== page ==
The U.S. Census Bureau and the Department of Housing and Urban Development have jointly released NEW RESIDENTIAL SALES for November 2010.
The survey is primarily based on a sample of houses selected from building permits. Since a "sale" is defined as a deposit taken or sales agreement signed, this can occur prior to a permit being issued. Changes in sales price data reflect changes in the distribution of houses by region, size, etc., as well as changes in the prices of houses with identical characteristics. It takes four months to establish a trend of new home purchases.
New Home Sales rose to an annualized rate of 290,000. This is better than the previous month (275,000) but a bit short of the consensus of 300,000. Still... Not outside a reasonable deviation. Geographical discrepancies were highly divergent! Way down in the northeast and way up in the west. Median Sales Prices thankfully rose to get back in line with a previous trend, but remain down -2.7% year over year.
Reuters Quick Recap:
RTRS - SINGLE-FAMILY HOME SALES 290,000 UNIT ANN. RATE (CONS 300,000) VS OCT 275,000 (PREV 283,000)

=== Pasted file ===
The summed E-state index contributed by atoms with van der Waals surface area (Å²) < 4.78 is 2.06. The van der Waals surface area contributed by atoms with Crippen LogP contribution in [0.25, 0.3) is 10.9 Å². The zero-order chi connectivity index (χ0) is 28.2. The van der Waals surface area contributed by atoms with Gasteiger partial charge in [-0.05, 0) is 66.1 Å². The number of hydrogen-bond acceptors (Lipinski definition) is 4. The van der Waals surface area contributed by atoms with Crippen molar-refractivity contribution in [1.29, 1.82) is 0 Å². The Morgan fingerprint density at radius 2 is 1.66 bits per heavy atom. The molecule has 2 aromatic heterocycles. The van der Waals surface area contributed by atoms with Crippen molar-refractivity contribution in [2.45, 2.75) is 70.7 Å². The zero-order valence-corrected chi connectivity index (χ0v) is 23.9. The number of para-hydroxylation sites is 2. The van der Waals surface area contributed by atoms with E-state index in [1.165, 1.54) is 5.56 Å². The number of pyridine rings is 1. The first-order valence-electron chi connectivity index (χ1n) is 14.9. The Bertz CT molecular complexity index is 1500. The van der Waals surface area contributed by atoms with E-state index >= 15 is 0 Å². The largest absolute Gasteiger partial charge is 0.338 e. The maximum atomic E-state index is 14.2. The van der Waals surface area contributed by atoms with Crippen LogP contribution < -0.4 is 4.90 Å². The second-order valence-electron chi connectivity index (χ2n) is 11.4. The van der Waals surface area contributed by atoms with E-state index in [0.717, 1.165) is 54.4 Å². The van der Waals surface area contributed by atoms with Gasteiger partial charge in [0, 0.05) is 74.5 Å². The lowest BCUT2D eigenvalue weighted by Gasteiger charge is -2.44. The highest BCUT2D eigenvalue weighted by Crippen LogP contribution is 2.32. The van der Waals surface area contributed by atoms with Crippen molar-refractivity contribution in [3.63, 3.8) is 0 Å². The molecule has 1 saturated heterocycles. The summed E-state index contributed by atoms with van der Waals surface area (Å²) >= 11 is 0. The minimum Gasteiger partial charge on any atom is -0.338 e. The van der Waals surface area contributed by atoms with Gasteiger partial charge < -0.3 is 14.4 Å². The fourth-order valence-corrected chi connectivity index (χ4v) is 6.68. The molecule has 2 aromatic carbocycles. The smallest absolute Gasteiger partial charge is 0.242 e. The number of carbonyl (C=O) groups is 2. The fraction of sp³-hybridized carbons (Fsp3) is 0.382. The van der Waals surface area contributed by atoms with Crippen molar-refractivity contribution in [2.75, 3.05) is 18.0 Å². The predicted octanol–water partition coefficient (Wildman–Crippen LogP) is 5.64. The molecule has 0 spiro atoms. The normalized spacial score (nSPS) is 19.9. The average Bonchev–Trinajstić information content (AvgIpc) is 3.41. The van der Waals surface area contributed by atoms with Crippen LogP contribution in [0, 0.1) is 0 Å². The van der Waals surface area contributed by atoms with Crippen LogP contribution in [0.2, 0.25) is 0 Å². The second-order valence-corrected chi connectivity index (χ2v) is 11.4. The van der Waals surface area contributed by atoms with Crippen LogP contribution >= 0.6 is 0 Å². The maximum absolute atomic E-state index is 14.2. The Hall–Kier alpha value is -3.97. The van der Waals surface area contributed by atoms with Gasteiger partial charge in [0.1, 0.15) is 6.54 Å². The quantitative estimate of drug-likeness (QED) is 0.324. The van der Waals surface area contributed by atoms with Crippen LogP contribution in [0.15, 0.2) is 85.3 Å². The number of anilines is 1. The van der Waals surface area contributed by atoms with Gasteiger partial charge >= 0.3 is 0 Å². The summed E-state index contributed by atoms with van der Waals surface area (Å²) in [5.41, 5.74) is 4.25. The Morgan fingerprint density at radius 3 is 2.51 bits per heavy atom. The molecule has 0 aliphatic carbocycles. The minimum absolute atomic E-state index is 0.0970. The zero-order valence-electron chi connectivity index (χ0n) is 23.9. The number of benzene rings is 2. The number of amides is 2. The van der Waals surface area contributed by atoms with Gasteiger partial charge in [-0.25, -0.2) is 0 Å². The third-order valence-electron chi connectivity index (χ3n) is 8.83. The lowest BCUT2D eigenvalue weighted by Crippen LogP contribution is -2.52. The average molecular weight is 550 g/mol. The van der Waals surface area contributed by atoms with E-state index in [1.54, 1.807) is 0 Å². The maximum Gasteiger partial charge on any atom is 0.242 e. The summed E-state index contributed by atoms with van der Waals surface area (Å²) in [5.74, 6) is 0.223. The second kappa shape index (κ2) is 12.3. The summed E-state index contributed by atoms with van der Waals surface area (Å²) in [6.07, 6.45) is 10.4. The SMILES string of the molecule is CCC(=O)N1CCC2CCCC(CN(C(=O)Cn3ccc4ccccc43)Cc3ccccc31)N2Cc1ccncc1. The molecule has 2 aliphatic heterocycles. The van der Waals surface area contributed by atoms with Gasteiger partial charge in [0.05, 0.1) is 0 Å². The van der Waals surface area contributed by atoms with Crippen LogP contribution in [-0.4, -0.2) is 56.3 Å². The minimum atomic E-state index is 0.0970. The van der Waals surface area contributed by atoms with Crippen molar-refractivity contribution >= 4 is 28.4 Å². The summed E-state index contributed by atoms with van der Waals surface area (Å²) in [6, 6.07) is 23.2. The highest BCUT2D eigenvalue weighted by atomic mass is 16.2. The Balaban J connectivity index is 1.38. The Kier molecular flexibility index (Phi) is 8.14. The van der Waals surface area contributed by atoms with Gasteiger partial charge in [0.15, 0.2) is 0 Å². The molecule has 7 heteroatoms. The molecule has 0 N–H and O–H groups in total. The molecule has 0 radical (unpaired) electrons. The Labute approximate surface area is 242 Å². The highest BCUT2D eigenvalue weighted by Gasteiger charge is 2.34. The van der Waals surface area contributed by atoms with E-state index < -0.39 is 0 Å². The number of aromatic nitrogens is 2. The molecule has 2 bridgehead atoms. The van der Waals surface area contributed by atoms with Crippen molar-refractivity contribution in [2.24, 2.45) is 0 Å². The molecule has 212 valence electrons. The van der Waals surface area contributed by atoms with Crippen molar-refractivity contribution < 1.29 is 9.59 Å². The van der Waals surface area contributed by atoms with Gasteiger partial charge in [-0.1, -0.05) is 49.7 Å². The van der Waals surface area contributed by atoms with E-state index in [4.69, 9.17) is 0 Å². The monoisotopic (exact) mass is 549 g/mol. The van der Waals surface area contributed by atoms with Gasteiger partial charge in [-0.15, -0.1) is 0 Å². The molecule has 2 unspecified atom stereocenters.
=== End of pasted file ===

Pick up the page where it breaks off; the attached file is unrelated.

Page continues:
RTRS - SINGLE-FAMILY HOME SALES +5.5 PCT VS OCT -10.7 PCT (PREV -8.1 PCT)
RTRS - HOME SALES NORTHEAST -26.7 PCT, MIDWEST -13.2 PCT, SOUTH +5.8 PCT, WEST +37.3 PCT
RTRS - NEW HOME SUPPLY 8.2 MONTHS' WORTH AT CURRENT PACE VS OCT 8.8 MONTHS
RTRS - MEDIAN SALE PRICE $213,000, -2.7 PCT FROM NOV 2009 ($218,800)
RTRS- HOMES FOR SALE AT END OF NOV 197,000 UNITS. LOWEST SINCE MARCH 1968, VS OCT 201,000 UNITS
Excerpts from the Release...
Sales of new single-family houses in November 2010 were at a seasonally adjusted annual rate of 290,000. This is 5.5 percent (±16.2%)* above the revised October rate of 275,000, but is 21.2 percent (±13.3%) below the November 2009 estimate of 368,000.
The median sales price of new houses sold in November 2010 was $213,000; the average sales price was $268,700. The seasonally adjusted estimate of new houses for sale at the end of November was 197,000. This represents a supply of 8.2 months at the current sales rate.
Technicals are everywhere and aren't limited to MBS and financial markets. Econ data can be highly technical and importantly so, considering technicals are a proxy for underlying psychology. Note the trend that we've been in since 2009 and that last report fell way short of that. As hoped, that proved to be an outlier as median prices rose back in line with the trend on this month's report. We'll call that a modest "recovery" for now.
The one positive we see is new homes inventory is near a record low so it won't be hard to knock inventory down quickly when demand picks up. The decline in home prices was a bit startling last month but we're dealing with seasonal distortions, foreclosure moratoriums and the expectation that shadow inventory will eventually push home prices even lower. Maybe we're already seeing that play out in the housing market. Qualified buyers are in control....